A good teacher can help here (Although teachers who have battled your specific problems can be notoriously hard to find). Over time and with patience, these improvements will show up in our performances. It's impossible for them not to, if the right techniques are used. One of my favorite quotes is by the pianist/pedagogue Seymour Bernstein "The stage is a battlefield between the performer and himself; the outcome determined by how he practiced."
OBVIOUSLY, the problem is that if you follow the steps I've outlined in the example above, you will need to practice 6 hours a day for 6 months on just one aspect of your performance. But now finally for some good news; once you experience even a single success onstage, it can become contagious. Success begets success. Just as nothing is more lethal in performance as the memory of a previously failed passage or performance of a piece, nothing is more assuring than the memory of a recent, similar success. Prepare once like you've never prepared before, and there are chances that the next time around, you'll only need to prepare half that, and the time after that, a quarter - for the psychological aspect has been conquered. And that's the most important one. Because we are what we think. The problem is that no matter how much we TELL ourselves what to think, it doesn't matter. We have to have an experience that will naturally open the gates to the correct through process the next time it counts. With tenacity, patience, and militantly scheduled regular work, we can begin to see a light at the end of the tunnel.
It's true that there are a few great artists don't seem to particularly seem to be victims of this plight. They are few and far in between, and my theory about why they don't have this problem is that most of them began performing at such a young age and with such expert teaching, careful guidance, that they never had a chance to not experience the feeling of no safety net or any colossal faliure in performance, so successful performance for them is something that is almost as natural as breathing. One such example of somebody who most certainly did not fall into this category was the great, American pianist William Kapell. This is an excerpt penned by Kapell a few days before his he was killed in a plane crash en route from Sydney to California: (Full text at the bottom of this link http://www.williamkapell.com/articles/notes.html)
"Your plight with your work is sad, but I believe it is one of the penalties of having sensitivities and fire for an art. It seems to me that on the highest levels of achievement, even with those who represent those levels on stage, that there is inherent in those achievements a kind of agony that results from an inability to cope successfully with the material......Consider each challenge soberly, and then, step by step, meet it, in your own way. That's what I try to do. Sometimes my fingers work, sometimes not, - the hell with them! I want to sing anyway. And my heart seldom doesn't work".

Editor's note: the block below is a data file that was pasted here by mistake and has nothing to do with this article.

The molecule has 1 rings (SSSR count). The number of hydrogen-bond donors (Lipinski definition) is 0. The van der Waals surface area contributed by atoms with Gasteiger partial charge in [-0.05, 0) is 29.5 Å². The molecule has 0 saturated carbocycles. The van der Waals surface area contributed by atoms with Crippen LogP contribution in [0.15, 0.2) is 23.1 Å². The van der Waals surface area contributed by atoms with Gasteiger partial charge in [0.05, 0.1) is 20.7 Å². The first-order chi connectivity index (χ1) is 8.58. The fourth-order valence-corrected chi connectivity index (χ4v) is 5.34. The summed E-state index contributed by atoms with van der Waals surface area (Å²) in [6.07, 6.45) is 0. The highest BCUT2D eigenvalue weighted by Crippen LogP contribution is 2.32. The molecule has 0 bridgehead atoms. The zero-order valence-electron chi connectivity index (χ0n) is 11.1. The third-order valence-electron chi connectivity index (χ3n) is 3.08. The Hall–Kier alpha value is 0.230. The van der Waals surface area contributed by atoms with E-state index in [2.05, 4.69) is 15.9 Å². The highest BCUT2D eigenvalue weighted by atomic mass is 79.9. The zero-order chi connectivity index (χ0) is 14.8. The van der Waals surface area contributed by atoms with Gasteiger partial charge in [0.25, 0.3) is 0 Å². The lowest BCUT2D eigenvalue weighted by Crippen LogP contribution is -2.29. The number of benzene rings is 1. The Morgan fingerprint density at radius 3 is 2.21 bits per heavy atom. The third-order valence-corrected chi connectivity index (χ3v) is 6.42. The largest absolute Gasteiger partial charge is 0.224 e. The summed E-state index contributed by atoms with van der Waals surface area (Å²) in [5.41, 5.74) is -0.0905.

The last line really gets to me; "My heart seldom does not work". Finally, as a last resort, we can return to a bit of new-ageism; Performance is ultimately an act of giving. Regardless of how stellar your preparation is, things will still go wrong. Sometimes horribly wrong. It doesn't matter. If you've given your all to your preparation and have something to say, people will still enjoy it. Although this is not as pragmatically helpful as it is philosophically true, just re-affirming yourself of it will go a long way in giving yourself the permission to perform freely. While it is true that in academic and competitive circles, every error can count against you, that is not true for the larger world who comes to a performance in order to be moved by music, which is the world that ultimately counts. There is a greater good that comes from the act of sharing music with other people than that of personal ego and the pleasure one feels from overcoming one's weaknesses.
I'm reminded of Mother Teresa's famous prayer "Do It Anyway":
"People are often unreasonable, irrational, and self-centered. Forgive them anyway."
"If you are kind, people may accuse you of selfish, ulterior motives. Be kind anyway"
"If you are successful, you will win some unfaithful friends and some genuine enemies. Succeed anyway"
"If you are honest and sincere people may deceive you. Be honest and sincere anyway"
"Give the best you have, and it will never be enough. Give your best anyway."
........and how this can translate into a psychology of performing:
"You may humiliate yourself and be the source of Schadenfreude. Perform anyway."
"You may feel you have wasted your time practicing for something that will eventually not go as planned. Practice anyway."
"You may worry that you won't do justice to the music that so many others have done justice to in the past. Do it anyway."
Yes - do it! Results only come from action.